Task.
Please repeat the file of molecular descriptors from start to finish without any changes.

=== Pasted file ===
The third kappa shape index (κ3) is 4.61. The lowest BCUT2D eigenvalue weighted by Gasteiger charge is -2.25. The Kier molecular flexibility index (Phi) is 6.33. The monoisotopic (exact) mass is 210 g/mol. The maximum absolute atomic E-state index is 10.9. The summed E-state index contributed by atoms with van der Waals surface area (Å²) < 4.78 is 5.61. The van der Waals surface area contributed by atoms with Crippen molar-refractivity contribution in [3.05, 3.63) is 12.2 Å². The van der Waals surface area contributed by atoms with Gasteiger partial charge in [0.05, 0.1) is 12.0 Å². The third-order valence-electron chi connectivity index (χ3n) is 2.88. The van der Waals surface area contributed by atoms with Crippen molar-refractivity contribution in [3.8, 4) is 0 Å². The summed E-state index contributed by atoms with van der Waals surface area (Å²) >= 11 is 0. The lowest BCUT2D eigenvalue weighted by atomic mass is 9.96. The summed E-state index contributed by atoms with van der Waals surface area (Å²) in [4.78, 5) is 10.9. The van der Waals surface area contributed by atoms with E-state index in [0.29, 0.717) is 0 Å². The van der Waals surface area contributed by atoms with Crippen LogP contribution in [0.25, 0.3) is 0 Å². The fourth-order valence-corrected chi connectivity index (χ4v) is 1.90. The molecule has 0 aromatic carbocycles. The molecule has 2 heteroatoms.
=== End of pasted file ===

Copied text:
The third kappa shape index (κ3) is 4.61. The lowest BCUT2D eigenvalue weighted by Gasteiger charge is -2.25. The Kier molecular flexibility index (Phi) is 6.33. The monoisotopic (exact) mass is 210 g/mol. The maximum absolute atomic E-state index is 10.9. The summed E-state index contributed by atoms with van der Waals surface area (Å²) < 4.78 is 5.61. The van der Waals surface area contributed by atoms with Crippen molar-refractivity contribution in [3.05, 3.63) is 12.2 Å². The van der Waals surface area contributed by atoms with Gasteiger partial charge in [0.05, 0.1) is 12.0 Å². The third-order valence-electron chi connectivity index (χ3n) is 2.88. The van der Waals surface area contributed by atoms with Crippen molar-refractivity contribution in [3.8, 4) is 0 Å². The summed E-state index contributed by atoms with van der Waals surface area (Å²) >= 11 is 0. The lowest BCUT2D eigenvalue weighted by atomic mass is 9.96. The summed E-state index contributed by atoms with van der Waals surface area (Å²) in [4.78, 5) is 10.9. The van der Waals surface area contributed by atoms with E-state index in [0.29, 0.717) is 0 Å². The van der Waals surface area contributed by atoms with Crippen LogP contribution in [0.25, 0.3) is 0 Å². The fourth-order valence-corrected chi connectivity index (χ4v) is 1.90. The molecule has 0 aromatic carbocycles. The molecule has 2 heteroatoms.